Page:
Stereotypes of this sort were not unusual before World War II. What was unusual about Darkie was that its racist name and logo were still intact in 1985 when Colgate bought the brand from the Hong Kong's Hawley & Hazel Chemical Co.

Here's where the story gets a little twisted. According to Alecia Swasy in her book Soap Opera, Colgate's arch-rival Procter & Gamble learned about the sale and immediately went to work to use it to their advantage. Both companies were releasing a tartar-control formula that year, and P&G was happy to have the opportunity to portray its rival as racist. It hired a public relations firm to surreptitiously slip information to activists and newspapers about Colgate's disreputable Asian brand.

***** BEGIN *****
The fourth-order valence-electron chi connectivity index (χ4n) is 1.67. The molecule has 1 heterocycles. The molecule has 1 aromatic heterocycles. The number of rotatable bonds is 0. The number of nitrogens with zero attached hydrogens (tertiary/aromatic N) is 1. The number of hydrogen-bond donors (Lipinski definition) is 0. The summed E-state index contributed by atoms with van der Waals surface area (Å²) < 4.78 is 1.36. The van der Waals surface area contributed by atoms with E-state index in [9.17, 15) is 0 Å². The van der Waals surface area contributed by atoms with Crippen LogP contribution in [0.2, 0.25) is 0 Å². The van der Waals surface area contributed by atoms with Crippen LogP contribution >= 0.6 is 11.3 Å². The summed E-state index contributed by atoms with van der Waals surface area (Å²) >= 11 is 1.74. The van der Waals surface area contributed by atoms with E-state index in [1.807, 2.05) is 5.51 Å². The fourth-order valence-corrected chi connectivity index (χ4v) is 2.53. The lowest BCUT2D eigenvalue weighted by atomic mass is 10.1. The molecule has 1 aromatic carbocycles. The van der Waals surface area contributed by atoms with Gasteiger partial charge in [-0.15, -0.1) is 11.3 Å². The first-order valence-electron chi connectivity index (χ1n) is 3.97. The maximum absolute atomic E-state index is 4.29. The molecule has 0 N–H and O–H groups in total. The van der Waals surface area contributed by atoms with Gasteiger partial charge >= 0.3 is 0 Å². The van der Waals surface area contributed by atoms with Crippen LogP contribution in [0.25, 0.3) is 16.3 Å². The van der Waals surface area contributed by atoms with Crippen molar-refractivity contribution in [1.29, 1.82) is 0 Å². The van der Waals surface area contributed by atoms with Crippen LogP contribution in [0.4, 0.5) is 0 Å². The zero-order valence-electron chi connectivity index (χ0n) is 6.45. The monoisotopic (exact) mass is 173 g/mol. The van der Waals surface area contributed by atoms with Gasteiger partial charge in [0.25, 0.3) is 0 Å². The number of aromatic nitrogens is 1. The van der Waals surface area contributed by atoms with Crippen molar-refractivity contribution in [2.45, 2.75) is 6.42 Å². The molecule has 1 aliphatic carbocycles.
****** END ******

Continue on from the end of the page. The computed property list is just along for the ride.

The strategy worked. There was a storm of uproar: Stories and editorials in major newspapers, threats of boycotts, and even Eddie Murphy expressing his outrage on David Letterman. Colgate was unfairly attacked for a brand it had just purchased; however, the attacks became more and more justified as the toothpaste giant dragged its feet on changing the brand fearing a loss of business. Finally, nearly four years later, it announced that it was changing the name to Darlie and making the man on the package an abstraction of indeterminent race.The name change placated Western critics, who pointed out that the toothpaste actually sold better after the name change. What they didn't know, and apparently still don't, is that only the English was changed. The Cantonese name ("Haak Yahn Nga Gou") still stayed the same, and the Chinese-language ads reassured users that, despite a cosmetic change to placate those inscrutable Westerners, "Black Man Toothpaste is still Black Man Toothpaste."